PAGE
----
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‘Over The Garden Wall’ Is The Best Fall TV Show You’ve Never Heard Of

If you have somehow missed the awakening cult of pumpkin spice, sweaters, scarves, and Anne of Green Gables quotes about October, fall has arrived. As the leaves turn, the air cools, and we all brace for winter, now is the perfect time to invest in a fall tradition you never realized you were missing. This season, as you’re browsing through the ever-growing catalog of options on Hulu or Netflix to find something to watch on a chilly evening, do yourself a favor and choose to watch the best TV show you’ve never heard of: “Over the Garden Wall.”

“Over the Garden Wall” is an Emmy-winning ten-part animated miniseries that originally aired on Cartoon Network in November 2014. CN aired two episodes a night, with all ten episodes together running just under two hours. The show is the artistic brainchild of Patrick McHale, best known for his work as a creative director and writer for Cartoon Network’s hit show “Adventure Time.”

The tale centers on two brothers, Wirt (Elijah Wood) and Greg (Collin Dean), who find themselves lost in autumnal woods in “The Unknown,” a mysterious, haunting land populated by talking animals, pumpkin-wearing skeletons, and musically gifted frogs. They encounter a woodsman (Christopher Lloyd) who warns them of The Beast who wanders the woods, seeking lost children to devour. The woodsman points them towards a nearby town, setting in motion a series of gloomy misadventures as the lost boys seek to find their way home.

Throughout the show, the brothers and their human-turned-bird companion Beatrice (Melanie Lynskey) learn valuable lessons about leadership, responsibility, loyalty, friendship, and hope via their meetings with a colorful cast of supporting characters, voiced by an all-star cast, including John Cleese and Tim Curry. “Over the Garden Wall” is a beautifully written story that evokes fitting comparisons to classic, dark, German fairy tales such as those found in the Grimms’ fairy tales collection.

The Intertwined Lives of Two Brothers

Although each main character is complex and well developed, the evolving relationship between the two brothers throughout the danger they face is the highlight of the story. Wirt is a melodramatic teenager in a gnome costume whose poetic self-abasement and constant self-esteem issues lead him to be unnecessarily critical towards his innocent younger brother, Greg. Viewers learn in the fourth episode (“Songs of the Dark Lantern”) that Wirt’s mother remarried and had Greg with Wirt’s stepfather, establishing Greg as an unwanted intrusion in Wirt’s life. As a young child, Greg presents a constant challenge and annoyance to Wirt, both before and during their adventures in the Unknown.

Greg is a rare, masterfully written child character whose actions and dialogue are exactly what one would expect from a fanciful, playful boy: he is easily distracted, hyperactive, sometimes random, and relentlessly pursues fun. This causes no end of consternation for Wirt, who blames Greg and his behavior for their predicament.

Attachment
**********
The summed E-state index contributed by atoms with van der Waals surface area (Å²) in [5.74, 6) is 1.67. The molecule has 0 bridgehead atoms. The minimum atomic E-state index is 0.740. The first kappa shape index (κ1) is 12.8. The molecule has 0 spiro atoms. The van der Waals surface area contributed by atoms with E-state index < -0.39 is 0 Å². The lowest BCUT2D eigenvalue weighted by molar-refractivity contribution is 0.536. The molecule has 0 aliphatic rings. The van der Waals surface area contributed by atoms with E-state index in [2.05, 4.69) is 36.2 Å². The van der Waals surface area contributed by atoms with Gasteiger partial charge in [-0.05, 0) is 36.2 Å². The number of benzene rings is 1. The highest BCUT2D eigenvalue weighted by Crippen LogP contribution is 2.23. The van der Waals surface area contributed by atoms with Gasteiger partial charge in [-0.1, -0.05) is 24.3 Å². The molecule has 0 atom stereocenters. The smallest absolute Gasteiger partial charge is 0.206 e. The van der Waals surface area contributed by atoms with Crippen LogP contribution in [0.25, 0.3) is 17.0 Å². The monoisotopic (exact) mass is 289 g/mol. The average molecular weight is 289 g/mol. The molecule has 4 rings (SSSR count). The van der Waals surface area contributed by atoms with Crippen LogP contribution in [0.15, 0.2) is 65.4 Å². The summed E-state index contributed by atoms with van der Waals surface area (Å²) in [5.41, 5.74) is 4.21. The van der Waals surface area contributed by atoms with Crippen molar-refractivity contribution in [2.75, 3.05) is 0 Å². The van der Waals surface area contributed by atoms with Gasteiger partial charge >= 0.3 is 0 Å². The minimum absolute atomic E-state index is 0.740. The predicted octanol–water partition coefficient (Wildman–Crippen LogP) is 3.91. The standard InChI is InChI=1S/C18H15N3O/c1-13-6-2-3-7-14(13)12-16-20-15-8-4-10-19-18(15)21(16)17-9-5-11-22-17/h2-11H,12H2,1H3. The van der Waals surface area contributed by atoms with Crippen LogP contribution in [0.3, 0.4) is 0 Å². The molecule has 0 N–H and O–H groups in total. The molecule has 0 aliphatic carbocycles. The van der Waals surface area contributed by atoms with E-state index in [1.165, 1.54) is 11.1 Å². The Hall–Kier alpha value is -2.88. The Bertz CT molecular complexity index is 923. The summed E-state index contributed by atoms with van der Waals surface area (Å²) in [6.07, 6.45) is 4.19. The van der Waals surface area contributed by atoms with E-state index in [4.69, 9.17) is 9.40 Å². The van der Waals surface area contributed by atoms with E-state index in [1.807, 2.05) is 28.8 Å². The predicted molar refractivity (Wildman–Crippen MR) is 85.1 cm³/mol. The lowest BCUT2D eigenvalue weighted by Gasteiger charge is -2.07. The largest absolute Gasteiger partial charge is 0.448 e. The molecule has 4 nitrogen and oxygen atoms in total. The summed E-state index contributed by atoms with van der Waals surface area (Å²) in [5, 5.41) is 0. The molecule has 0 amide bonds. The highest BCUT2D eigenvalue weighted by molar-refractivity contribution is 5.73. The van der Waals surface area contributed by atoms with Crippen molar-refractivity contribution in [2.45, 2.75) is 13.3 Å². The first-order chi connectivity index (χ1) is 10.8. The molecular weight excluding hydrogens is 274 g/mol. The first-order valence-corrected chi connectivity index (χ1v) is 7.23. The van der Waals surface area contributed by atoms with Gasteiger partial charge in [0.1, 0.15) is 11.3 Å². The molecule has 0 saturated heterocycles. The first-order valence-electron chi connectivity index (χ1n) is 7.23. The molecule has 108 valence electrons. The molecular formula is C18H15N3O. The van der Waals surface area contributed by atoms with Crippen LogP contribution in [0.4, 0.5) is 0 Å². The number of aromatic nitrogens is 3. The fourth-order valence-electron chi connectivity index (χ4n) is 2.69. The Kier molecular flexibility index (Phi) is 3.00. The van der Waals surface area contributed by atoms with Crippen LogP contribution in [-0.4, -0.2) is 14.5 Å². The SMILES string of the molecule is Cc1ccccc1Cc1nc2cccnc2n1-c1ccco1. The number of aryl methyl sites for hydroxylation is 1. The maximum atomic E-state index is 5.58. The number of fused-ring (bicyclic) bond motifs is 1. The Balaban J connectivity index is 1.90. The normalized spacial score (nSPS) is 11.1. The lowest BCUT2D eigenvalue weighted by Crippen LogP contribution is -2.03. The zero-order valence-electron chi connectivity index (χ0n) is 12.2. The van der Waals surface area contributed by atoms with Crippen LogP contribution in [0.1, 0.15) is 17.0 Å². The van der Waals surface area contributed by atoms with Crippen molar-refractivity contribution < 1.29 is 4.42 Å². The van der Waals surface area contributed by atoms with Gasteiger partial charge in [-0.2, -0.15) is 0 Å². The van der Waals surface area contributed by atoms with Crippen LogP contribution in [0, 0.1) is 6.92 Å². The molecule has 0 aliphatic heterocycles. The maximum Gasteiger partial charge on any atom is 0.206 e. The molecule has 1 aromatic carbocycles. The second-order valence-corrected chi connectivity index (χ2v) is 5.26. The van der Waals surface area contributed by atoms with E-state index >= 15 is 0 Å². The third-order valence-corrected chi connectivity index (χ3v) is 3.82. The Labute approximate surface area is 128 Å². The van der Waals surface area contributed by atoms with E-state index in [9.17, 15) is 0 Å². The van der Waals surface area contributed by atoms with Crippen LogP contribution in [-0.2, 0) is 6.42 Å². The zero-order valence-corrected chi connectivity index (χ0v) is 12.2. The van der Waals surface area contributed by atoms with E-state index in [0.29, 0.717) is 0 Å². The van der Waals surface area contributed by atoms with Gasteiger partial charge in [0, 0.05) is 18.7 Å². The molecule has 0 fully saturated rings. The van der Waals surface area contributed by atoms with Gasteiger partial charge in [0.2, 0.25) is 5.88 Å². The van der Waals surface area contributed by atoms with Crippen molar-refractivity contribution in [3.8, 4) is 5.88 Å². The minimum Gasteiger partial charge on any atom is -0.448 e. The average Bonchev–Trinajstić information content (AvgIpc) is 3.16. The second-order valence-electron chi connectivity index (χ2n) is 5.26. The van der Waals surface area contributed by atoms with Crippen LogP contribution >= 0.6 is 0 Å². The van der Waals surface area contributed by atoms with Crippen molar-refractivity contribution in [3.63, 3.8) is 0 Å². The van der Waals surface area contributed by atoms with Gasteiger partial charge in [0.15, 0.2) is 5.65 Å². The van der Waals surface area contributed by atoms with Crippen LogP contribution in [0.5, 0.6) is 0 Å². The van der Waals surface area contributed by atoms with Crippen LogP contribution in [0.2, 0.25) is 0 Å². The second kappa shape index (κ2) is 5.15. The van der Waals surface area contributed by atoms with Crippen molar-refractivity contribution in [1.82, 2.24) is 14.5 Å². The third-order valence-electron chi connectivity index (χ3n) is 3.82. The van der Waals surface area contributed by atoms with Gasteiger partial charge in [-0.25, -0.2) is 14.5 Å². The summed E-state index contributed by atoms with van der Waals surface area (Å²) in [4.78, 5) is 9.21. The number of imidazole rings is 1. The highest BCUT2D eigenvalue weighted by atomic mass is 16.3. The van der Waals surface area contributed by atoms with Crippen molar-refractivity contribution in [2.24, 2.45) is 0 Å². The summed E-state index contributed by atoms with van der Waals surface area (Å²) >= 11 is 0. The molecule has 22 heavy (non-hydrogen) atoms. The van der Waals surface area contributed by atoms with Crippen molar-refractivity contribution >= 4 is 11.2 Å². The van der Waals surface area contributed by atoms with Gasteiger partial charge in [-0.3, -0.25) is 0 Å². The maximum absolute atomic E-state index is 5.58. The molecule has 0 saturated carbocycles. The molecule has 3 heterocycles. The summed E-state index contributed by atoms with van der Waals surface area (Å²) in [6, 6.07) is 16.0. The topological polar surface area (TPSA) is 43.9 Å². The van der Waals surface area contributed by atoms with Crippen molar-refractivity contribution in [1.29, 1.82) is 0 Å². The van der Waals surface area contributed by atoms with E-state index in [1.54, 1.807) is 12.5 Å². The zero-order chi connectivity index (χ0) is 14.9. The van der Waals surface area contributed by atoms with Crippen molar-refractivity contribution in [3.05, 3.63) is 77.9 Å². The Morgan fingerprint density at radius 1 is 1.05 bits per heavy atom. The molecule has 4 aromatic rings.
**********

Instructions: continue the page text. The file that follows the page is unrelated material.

However, in the first episode (“The Old Grist Mill”), the woodsman cautions Wirt that as the older brother, he is responsible for his younger brother, childish flaws and all. The woodsman charges Wirt to take his responsibility as the elder child seriously as the children attempt to find their way out of the Unknown.

It is quite a while before the woodsman’s advice takes, as Wirt continues to criticize and berate Greg more and more the further they travel, until impressionable Greg fully believes that their dire situation is his own fault. After Wirt gives up all hope, Greg takes responsibility in an act of loving self-sacrifice, hoping to secure a way for his brother to return home. Through Greg’s example, Wirt learns to take responsibility for his actions and simultaneously grows to value his heroic sibling.

Depth and Charm for Young and Old

Despite its award-winning quality, the show resides in relative obscurity with a nonetheless dedicated fan base. Fans spend time on the show’s subreddit puzzling through the many themes and references, with some suggesting that the show includes allusions to the works of Dante in the presentation of the Unknown and the characters found there. In any case, while technically a children’s show, “Over the Garden Wall’s” darkness and depth makes it well suited to young and old viewers alike.

The charming story is accompanied by a surprisingly excellent soundtrack, available to stream on Amazon Music and Spotify. It includes goofy, catchy tunes composed by Greg (“Potatoes and Molasses” and “Adelaide Parade” are highlights), as well as bluesy, soulful numbers such as “Old North Wind” and “Patient is the Night.” The soundtrack makes for an enjoyable listen on its own, but it serves to carry the sincere emotion of the playful story throughout all its twists and turns.

“Over the Garden Wall” is a fairytale for the modern day. It offers cautions and morals, as any good fairytale should, along with all of the adorable absurdity of contemporary animation and storytelling. It is a story with many layers, allusions, and subtleties that reward multiple viewings. Its near-Halloween setting makes it a perfect addition to your fall season, and its film-length total runtime it makes for a perfect movie night. So grab some hot chocolate, pull up Hulu or Amazon Prime, and head into the Unknown.
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